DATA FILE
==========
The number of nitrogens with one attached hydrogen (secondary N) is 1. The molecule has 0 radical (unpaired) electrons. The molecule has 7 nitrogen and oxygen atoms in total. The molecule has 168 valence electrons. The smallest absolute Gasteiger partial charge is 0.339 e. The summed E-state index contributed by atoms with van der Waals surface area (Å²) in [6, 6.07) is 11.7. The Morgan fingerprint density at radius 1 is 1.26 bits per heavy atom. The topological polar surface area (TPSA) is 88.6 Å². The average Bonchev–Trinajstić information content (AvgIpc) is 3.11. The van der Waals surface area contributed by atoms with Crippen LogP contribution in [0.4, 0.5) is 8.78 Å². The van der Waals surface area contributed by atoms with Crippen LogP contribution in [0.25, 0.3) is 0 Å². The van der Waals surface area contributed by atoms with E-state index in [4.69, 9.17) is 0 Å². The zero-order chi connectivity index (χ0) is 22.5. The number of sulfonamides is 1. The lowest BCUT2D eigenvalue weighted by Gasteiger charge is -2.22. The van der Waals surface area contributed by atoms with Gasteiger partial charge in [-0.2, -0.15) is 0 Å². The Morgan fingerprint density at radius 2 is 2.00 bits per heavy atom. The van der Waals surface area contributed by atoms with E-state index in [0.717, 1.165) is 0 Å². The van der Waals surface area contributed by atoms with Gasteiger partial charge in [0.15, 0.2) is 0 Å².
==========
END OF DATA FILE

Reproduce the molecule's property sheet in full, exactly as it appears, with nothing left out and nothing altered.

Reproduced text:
The number of nitrogens with one attached hydrogen (secondary N) is 1. The molecule has 0 radical (unpaired) electrons. The molecule has 7 nitrogen and oxygen atoms in total. The molecule has 168 valence electrons. The smallest absolute Gasteiger partial charge is 0.339 e. The summed E-state index contributed by atoms with van der Waals surface area (Å²) in [6, 6.07) is 11.7. The Morgan fingerprint density at radius 1 is 1.26 bits per heavy atom. The topological polar surface area (TPSA) is 88.6 Å². The average Bonchev–Trinajstić information content (AvgIpc) is 3.11. The van der Waals surface area contributed by atoms with Crippen LogP contribution in [0.4, 0.5) is 8.78 Å². The van der Waals surface area contributed by atoms with Crippen LogP contribution in [0.25, 0.3) is 0 Å². The van der Waals surface area contributed by atoms with E-state index in [4.69, 9.17) is 0 Å². The zero-order chi connectivity index (χ0) is 22.5. The number of sulfonamides is 1. The lowest BCUT2D eigenvalue weighted by Gasteiger charge is -2.22. The van der Waals surface area contributed by atoms with Gasteiger partial charge in [-0.2, -0.15) is 0 Å². The Morgan fingerprint density at radius 2 is 2.00 bits per heavy atom. The van der Waals surface area contributed by atoms with E-state index in [0.717, 1.165) is 0 Å². The van der Waals surface area contributed by atoms with Gasteiger partial charge in [0.15, 0.2) is 0 Å².